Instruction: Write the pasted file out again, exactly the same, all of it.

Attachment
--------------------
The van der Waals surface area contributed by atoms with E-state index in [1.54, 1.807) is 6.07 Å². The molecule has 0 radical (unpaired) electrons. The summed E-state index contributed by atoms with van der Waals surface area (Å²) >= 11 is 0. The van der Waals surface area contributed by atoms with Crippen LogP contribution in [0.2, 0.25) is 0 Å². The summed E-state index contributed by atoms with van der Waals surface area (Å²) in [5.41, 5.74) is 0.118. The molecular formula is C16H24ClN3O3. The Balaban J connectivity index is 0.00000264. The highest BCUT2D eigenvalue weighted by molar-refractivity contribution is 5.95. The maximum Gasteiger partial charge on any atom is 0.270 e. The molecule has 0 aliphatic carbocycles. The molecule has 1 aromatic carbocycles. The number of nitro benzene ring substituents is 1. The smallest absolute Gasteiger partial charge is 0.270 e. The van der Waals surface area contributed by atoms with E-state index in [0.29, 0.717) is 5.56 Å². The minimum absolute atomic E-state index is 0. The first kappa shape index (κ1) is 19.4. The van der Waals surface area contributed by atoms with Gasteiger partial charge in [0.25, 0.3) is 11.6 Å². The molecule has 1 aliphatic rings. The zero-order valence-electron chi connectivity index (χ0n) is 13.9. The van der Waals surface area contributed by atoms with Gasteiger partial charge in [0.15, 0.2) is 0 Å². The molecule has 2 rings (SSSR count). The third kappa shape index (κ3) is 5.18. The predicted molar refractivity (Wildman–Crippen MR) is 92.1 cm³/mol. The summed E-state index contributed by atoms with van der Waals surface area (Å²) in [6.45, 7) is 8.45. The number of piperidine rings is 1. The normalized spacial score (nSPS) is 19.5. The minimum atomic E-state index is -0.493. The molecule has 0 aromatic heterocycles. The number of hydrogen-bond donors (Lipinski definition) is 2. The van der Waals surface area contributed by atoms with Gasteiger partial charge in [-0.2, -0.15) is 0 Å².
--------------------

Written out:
The van der Waals surface area contributed by atoms with E-state index in [1.54, 1.807) is 6.07 Å². The molecule has 0 radical (unpaired) electrons. The summed E-state index contributed by atoms with van der Waals surface area (Å²) >= 11 is 0. The van der Waals surface area contributed by atoms with Crippen LogP contribution in [0.2, 0.25) is 0 Å². The summed E-state index contributed by atoms with van der Waals surface area (Å²) in [5.41, 5.74) is 0.118. The molecular formula is C16H24ClN3O3. The Balaban J connectivity index is 0.00000264. The highest BCUT2D eigenvalue weighted by molar-refractivity contribution is 5.95. The maximum Gasteiger partial charge on any atom is 0.270 e. The molecule has 0 aliphatic carbocycles. The molecule has 1 aromatic carbocycles. The number of nitro benzene ring substituents is 1. The smallest absolute Gasteiger partial charge is 0.270 e. The van der Waals surface area contributed by atoms with E-state index in [0.29, 0.717) is 5.56 Å². The minimum absolute atomic E-state index is 0. The first kappa shape index (κ1) is 19.4. The van der Waals surface area contributed by atoms with Gasteiger partial charge in [0.25, 0.3) is 11.6 Å². The molecule has 1 aliphatic rings. The zero-order valence-electron chi connectivity index (χ0n) is 13.9. The van der Waals surface area contributed by atoms with Gasteiger partial charge in [0.15, 0.2) is 0 Å². The molecule has 2 rings (SSSR count). The third kappa shape index (κ3) is 5.18. The predicted molar refractivity (Wildman–Crippen MR) is 92.1 cm³/mol. The summed E-state index contributed by atoms with van der Waals surface area (Å²) in [6.45, 7) is 8.45. The number of piperidine rings is 1. The normalized spacial score (nSPS) is 19.5. The minimum atomic E-state index is -0.493. The molecule has 0 aromatic heterocycles. The number of hydrogen-bond donors (Lipinski definition) is 2. The van der Waals surface area contributed by atoms with Gasteiger partial charge in [-0.2, -0.15) is 0 Å².